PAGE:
I’ve been using the Merlin app pretty much since it first became available. Before that, I had done quite a bit of experimenting with its predecessor, BirdNet, and with a couple of other bird song ID apps – I think Sunbird was one of them.
I occasionally hear people commenting that the Merlin app isn’t as accurate as a human who is ear birding. I’m not going to get into that too much – I know the app has its critics. However, I use the app very frequently, often to locate birds that I wish to photograph, and have found that it is rarely wrong. It also picks up birds that are very quiet or that sing in frequencies that I can’t hear and that, apparently, many humans can’t hear.
*Editor’s note: Annapolis Valley naturalist Bev Wigney posted this piece on her FB page, and kindly gave us permission to repost it here.
What I can tell you from experience is that Merlin often won’t suggest a bird if there is too much background noise. Wind, vehicle noise, rushing water, and other strong background sounds will lead to uncertain identifications.
I experienced this yesterday morning when at a favourite birding location near Lequille. There is a brook that makes some rushing water sound and I noticed that Merlin was patchy in identifying a Rose-breasted Grosbeak that was calling from the canopy of some nearby trees. However, as soon as I walked a few metres away from the rushing water source, the app was easily IDing the bird. You can pretty well tell if the app is going to have trouble if it isn’t creating a good, strong spectrogram (graphic representation of the audio) of the bird song. When the spectrogram is strong, the ID is usually very accurate. Merlin identifies birds by matching bird song spectrograms with those that have been collected and used to “teach” the program to match and identify spectrograms.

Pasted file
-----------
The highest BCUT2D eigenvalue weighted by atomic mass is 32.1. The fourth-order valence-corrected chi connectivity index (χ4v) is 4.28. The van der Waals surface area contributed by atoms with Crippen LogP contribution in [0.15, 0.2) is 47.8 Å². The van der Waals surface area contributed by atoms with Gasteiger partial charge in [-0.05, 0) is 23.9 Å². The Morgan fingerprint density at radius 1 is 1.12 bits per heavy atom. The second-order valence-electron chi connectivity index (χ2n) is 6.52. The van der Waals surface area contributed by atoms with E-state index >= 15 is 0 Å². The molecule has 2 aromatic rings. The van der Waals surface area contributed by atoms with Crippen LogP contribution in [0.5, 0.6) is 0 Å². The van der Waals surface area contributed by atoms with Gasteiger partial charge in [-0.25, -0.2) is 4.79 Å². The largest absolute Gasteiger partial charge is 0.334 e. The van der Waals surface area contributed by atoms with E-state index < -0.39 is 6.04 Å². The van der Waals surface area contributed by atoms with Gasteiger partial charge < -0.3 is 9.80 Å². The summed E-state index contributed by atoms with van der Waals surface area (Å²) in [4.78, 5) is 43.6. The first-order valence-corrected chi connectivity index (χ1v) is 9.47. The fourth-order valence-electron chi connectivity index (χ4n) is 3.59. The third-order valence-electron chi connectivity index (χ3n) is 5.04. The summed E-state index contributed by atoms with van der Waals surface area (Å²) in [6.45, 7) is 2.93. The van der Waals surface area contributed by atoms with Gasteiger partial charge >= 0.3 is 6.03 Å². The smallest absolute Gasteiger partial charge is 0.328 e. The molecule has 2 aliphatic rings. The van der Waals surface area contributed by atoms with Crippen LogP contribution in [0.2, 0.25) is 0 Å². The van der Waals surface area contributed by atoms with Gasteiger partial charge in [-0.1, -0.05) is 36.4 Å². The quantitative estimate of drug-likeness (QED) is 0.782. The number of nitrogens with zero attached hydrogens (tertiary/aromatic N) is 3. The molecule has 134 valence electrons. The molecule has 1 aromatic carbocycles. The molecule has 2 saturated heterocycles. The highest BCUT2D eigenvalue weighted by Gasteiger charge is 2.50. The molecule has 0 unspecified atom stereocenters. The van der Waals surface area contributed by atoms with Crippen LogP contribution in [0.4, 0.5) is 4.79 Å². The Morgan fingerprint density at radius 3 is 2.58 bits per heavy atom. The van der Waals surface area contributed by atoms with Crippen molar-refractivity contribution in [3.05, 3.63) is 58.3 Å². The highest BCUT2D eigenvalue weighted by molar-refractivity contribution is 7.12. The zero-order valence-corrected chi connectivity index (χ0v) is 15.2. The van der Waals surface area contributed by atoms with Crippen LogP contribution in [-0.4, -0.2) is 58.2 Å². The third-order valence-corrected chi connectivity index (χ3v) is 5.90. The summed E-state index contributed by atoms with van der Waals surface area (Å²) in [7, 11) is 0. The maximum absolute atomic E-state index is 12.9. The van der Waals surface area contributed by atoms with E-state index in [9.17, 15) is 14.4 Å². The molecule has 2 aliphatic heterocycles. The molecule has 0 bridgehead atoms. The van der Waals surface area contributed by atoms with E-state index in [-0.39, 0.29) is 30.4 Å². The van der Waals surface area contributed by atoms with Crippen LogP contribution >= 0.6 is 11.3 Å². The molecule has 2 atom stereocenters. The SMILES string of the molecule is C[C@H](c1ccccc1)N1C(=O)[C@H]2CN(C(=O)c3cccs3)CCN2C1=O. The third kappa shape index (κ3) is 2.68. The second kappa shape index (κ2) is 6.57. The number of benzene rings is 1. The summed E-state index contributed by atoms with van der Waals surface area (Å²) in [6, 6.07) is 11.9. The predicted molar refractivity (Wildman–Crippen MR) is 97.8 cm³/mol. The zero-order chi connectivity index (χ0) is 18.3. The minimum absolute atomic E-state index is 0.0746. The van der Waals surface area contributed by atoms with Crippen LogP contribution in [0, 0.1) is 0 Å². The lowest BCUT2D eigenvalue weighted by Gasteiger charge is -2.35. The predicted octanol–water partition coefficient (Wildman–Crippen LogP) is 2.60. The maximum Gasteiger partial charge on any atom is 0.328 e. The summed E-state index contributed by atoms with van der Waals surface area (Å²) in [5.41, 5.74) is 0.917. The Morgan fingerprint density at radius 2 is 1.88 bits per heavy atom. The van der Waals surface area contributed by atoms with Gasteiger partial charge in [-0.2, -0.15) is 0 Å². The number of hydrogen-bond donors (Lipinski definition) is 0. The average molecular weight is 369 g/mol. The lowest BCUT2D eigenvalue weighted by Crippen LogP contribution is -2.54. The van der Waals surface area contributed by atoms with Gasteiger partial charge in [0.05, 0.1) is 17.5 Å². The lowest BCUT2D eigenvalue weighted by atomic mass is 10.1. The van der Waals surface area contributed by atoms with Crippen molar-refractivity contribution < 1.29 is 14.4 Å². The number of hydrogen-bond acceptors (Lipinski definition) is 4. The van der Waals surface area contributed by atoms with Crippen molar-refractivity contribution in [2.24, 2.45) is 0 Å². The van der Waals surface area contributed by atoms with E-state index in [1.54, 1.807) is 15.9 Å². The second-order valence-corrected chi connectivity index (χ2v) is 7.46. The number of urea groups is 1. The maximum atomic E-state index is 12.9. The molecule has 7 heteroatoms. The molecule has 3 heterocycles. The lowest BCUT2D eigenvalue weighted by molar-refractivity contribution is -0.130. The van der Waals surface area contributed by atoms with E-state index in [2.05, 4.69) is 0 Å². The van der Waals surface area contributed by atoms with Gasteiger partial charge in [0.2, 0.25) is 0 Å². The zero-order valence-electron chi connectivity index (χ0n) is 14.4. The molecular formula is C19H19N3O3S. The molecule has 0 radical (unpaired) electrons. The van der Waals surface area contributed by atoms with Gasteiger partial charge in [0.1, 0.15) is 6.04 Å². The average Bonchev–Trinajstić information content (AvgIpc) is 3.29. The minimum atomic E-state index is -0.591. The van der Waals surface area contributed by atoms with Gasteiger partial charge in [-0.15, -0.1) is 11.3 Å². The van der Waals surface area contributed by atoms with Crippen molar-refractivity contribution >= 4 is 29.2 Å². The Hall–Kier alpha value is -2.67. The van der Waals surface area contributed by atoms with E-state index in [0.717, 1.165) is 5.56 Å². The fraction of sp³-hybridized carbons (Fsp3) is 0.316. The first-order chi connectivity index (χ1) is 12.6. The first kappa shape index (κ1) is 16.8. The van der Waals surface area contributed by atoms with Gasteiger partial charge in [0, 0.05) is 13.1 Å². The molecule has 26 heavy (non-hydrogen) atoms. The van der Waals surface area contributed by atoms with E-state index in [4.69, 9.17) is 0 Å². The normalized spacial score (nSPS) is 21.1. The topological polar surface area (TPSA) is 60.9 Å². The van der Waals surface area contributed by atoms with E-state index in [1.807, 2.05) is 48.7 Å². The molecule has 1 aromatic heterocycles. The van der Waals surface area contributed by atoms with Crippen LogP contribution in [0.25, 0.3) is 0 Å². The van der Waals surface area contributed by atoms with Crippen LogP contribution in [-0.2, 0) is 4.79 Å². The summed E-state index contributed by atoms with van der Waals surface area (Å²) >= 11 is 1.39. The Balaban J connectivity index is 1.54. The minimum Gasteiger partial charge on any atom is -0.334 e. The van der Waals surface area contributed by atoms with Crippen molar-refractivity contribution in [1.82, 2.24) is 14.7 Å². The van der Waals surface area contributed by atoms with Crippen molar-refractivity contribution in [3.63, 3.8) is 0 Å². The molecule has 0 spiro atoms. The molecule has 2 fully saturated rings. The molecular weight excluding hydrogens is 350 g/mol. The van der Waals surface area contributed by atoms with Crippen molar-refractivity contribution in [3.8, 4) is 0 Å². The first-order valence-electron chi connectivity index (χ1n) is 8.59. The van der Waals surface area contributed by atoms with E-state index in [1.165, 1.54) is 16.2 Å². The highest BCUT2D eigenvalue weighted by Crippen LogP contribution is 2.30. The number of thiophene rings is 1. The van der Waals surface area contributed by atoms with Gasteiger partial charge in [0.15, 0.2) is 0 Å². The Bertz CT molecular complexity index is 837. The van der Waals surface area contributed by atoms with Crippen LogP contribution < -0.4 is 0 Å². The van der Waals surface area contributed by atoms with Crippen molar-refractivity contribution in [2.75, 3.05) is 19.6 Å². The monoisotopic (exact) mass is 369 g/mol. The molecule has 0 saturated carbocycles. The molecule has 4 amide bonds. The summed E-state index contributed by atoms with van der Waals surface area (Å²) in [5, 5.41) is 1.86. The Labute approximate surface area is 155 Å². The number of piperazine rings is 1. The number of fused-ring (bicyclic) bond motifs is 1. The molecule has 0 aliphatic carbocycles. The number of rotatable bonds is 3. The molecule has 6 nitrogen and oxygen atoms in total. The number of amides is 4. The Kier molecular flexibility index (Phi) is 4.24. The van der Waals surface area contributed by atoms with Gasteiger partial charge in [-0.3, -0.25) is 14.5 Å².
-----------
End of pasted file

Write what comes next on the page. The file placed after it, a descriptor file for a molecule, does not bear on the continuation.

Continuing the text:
Something that I’ve mentioned in the past and find very interesting is to watch spectrograms being displayed on the iPhone screen. They are created in realtime as the phone “listens” and within a split second, Merlin displays its ID attempt just below. If you know your bird songs, you’ll be doing this mentally at the same time as all of this is happening. If you’re hard of hearing, you can just watch the spectrograms and visually “hear” the birds. I find that very interesting – with birds I both can and can’t hear in the field. I’ve posted a few spectrograms from screenshots I made over the past day. I’ll also post links to the actual sound files that are connected to each sound. You may find it interesting to listen to the file while also viewing the associated sound file.
I like to create audio clips of some of the birds that I record with Merlin, and then upload those into iNaturalist as observations. I’ve found it is more satisfactory to download an audio file made in Merlin, then clean it up in Audacity (a sound and music editing app), and then upload the cleaned up audio clip into iNaturalist. When I post a link to audio clips on iNaturalist, that’s what you are hearing – a cleaned up clip. I have made a sound sample of any obnoxious background noise and used that sample to delete the background noise on the whole audio file. Then I amplify the file so that I can hear the birds very well — clearly and without background noise. Then I cut out the clip that I want to save for uploading into iNaturalist. Keep in mind that many audio recordings may have 4 or 5 birds singing and you can’t upload a mixed file of bird songs to create an observation for one species — so I choose the best segment for a particular species – and create a short audio file for uploading.